loktr2002

Hydraulic press questions

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Why is the speed of the press so important?  I keep reading references to faster presses doing more work than slower presses with more pressure.  I can see the dies pulling heat on thinner steel a detriment but on 1-2" steel it does not seem like it would matter that much.

Do people who have presses actuated by hydraulic hand valves typically use full pressure till bypass or feather the valve?  I am asking because I am looking at the positives of an electric 4 way valve and it seems that the downside would be that you cannot feather it.  I am planning to use the press for primarily damascus billets.

I have scrounged a less than perfect cylinder off a embossing press.  It has a 2.25 stroke,  A 4" piston with a 3 threaded bore (depth of threaded bore 3.5" )  i haven't disassembled the cylinder but I am guessing 5.5" bore.  I have been thinking that could work as it is unlikely to be able to reduce thickness over 1.5" per heat. What are the downsides of such a short stroke other than having to adjust for various tooling?

Ben

 

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How many gallons per minute does your pump put out? And at what pressure?

 

You have to design it as a system, not as individual pieces. It all has to work together, or it will just be a bunch of mismatched parts. 

 

Edited by BIGGUNDOCTOR

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If you are going to use a 2.25" stroke, you are restricting what you can do. You can't do much!!

If you are going to go to the expense of making a Press, make one that won't be so restrictive. You have no idea of what you want to do, leave the window of opportunity OPEN!! Don't cramp your thinking, by thinking you are saving money. YOU AREN"T when you will have to throw it away and start again later!!

Learn how to use Hand Tools first. Machinery will be very frustrating, when it does something that you didn't want to it do. Start off with a small scrap pile, instead of a huge pile of mistakes and possibly gaining some physical impairment (that may last your life-time). Machinery can hurt and it won't care how you feel!!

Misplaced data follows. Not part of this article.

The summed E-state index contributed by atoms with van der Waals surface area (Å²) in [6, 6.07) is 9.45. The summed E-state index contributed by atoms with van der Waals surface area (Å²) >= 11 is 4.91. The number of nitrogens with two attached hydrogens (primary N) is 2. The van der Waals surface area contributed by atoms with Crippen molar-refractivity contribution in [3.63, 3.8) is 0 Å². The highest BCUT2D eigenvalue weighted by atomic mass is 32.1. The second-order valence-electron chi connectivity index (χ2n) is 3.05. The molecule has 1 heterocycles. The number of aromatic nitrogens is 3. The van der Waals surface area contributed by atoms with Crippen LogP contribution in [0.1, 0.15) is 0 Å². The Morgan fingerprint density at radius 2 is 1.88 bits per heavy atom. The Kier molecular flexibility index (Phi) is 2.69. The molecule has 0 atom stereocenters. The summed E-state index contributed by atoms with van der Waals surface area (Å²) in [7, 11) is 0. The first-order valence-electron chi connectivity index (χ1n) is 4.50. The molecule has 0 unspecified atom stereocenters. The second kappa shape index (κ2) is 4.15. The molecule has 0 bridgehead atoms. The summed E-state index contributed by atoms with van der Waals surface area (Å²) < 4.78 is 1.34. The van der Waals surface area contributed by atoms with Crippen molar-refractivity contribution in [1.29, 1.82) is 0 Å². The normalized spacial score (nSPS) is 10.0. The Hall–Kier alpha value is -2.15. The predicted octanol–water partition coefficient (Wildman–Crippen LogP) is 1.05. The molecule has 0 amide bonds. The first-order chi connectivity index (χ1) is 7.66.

Find someone near you who you can ask to teach/borrow/use, so you can figure out what I am talking about. By going slow, it will save your mistakes!!

Neil

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Thank you for your cautions.  However i have been building machines for 40 years and rebuilding them professionally for 25.  While building a  a press does not intimidate me, building one without as much knowledge as i can garner does.  Both from the standpoint of wasting time and unconsidered hazards.  I personally think that mechanical power hammers are much scarier..

I have several power packs ranging from 1 to 10 hp but none of them use the 2 speed pumps suggested by Batson.   I asked about the need for speed because I would prefer to keep the hp to 7.5 or less (like to run it at home off a 10 hp rpc)  and i don't think I can do that without a two speed pump or a smaller diameter cylinder.  I am aware of the need to match components but am asking for the reasons (speed).  I am speculating (as I dont have the experience) that if hp were not a consideration that a single stage pump would be just as good as a two stage.